'Media bully Dunphy can come talk to me any time he wants'
GLENN WHELAN has branded Eamonn Dunphy a "media bully" and claims he has been singled out for unfair criticism in the fall-out from Ireland's World Cup failure.
However, the Stoke midfielder has admitted it was time to change the Ireland management and repeated his frustration with Giovanni Trapattoni's preferred tactics.
The Dubliner was vocal in his concerns about Trapattoni's style of play and revealed that attempts to talk the Italian and his assistant Marco Tardelli went down like "a bag of cement." He added that Keith Andrews was admonished for seeking to become more creative from his central midfield role.
In that context, Whelan is desperately unhappy with scathing comments from Dunphy and has challenged the pundit to visit the Stoke training ground to say the same words to his face.
Last weekend, the RTE panellist described Whelan as a terrible footballer who couldn't run, pass or tackle. That was the final straw as far as the player was concerned and it drew an angry response yesterday.
"I have held back on saying something until now, but I won't hold back any more," he said.
"For him to say that I am a terrible player and was lucky to get 50 caps, well let's put our records and our achievements on the table.
"What has he done in football? Compare his stats and his achievements to what I have done and that speaks volumes.
"I have played 50 times for my country, played at the European Championship finals, played in the Premier League for a long time, played in Europe for two clubs, played in an FA Cup final.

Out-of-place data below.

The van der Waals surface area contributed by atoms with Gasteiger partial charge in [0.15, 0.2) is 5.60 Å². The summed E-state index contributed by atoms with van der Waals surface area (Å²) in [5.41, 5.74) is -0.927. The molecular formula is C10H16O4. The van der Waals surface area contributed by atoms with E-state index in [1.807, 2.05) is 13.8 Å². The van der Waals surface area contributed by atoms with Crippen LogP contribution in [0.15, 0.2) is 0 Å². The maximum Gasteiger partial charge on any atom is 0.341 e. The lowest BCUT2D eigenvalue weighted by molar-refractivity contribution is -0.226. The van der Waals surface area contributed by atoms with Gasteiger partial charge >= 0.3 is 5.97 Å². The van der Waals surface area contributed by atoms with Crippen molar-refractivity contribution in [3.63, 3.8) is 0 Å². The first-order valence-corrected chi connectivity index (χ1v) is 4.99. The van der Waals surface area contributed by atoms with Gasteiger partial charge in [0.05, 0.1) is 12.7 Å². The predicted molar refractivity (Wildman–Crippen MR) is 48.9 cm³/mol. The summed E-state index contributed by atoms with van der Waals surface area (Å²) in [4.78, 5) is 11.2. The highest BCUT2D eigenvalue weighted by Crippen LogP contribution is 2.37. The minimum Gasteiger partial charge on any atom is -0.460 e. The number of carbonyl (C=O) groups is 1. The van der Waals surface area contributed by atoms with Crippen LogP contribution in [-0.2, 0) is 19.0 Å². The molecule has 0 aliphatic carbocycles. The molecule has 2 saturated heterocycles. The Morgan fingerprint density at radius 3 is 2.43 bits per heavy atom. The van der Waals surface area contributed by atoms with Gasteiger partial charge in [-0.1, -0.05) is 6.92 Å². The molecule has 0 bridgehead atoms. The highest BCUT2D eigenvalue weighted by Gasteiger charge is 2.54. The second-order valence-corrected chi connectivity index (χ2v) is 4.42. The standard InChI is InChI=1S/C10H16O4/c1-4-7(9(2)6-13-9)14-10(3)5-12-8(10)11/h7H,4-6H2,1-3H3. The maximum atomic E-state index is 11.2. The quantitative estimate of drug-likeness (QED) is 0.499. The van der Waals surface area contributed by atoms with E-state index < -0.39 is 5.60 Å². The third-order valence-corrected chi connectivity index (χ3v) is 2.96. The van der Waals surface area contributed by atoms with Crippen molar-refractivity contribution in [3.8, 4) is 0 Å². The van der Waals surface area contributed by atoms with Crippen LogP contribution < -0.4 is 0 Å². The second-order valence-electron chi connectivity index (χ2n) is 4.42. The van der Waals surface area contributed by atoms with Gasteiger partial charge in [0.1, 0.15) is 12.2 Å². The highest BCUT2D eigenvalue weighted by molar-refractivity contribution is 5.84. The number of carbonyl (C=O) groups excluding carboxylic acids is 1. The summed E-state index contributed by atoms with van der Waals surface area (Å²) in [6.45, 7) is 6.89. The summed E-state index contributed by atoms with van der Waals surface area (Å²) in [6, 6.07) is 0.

"For someone who has achieved nothing in football to speak so harshly about footballers from his own nation is hard to understand.
"Maybe it goes back to the very first start when I first came into the squad and he had it in for me. You had the whole Stephen Ireland and Andy Reid story and he wanted them in the squad.
"He sits in front of the camera and causes controversy so people can laugh at it, but I won't be standing for it. He is welcome to come down to our training ground – he knows where we train – and he can talk to me then, get things off his chest if he wants."
The 29-year-old also wanted to get a few things off his chest about the collapse of the Trapattoni regime. He is grateful for the opportunity he was given by the veteran boss, but is looking forward to an alternative approach.
"We need a change, a manager with fresh ideas, a different set-up and a different system to give us all a boost again," he said. "If I am asked by any manager to do a job, I will do it. He picks the team and if I don't do as I am instructed, I won't be in the team.
"It's not always nice; as a player you want to go out and score goals, create goals, but that wasn't the case with this manager. He was worried about conceding goals and I was the one who had to try and stop that.
"I will hold my hand up and admit that I have played badly in some games, but I can't just take a battering all the time.
"There were times when I spoke to the manager and to Marco (Tardelli) as well to say that we needed a bit of help in midfield as teams were playing 4-5-1 or 4-3-3 and it went down like a bag of cement. In one ear and out the other.
"But he was the manager, he did what he thought was right, so who I was to complain about it?
"Keith was the one who tried to get forward, to create something. But then you get into the dressing room after and words would be said, both to me and Keith, about being more defensive.
"I can't speak badly of the manager, but with the results of the last year and the disappointment of the Euros, if it was in club football this would be seen as the right decision."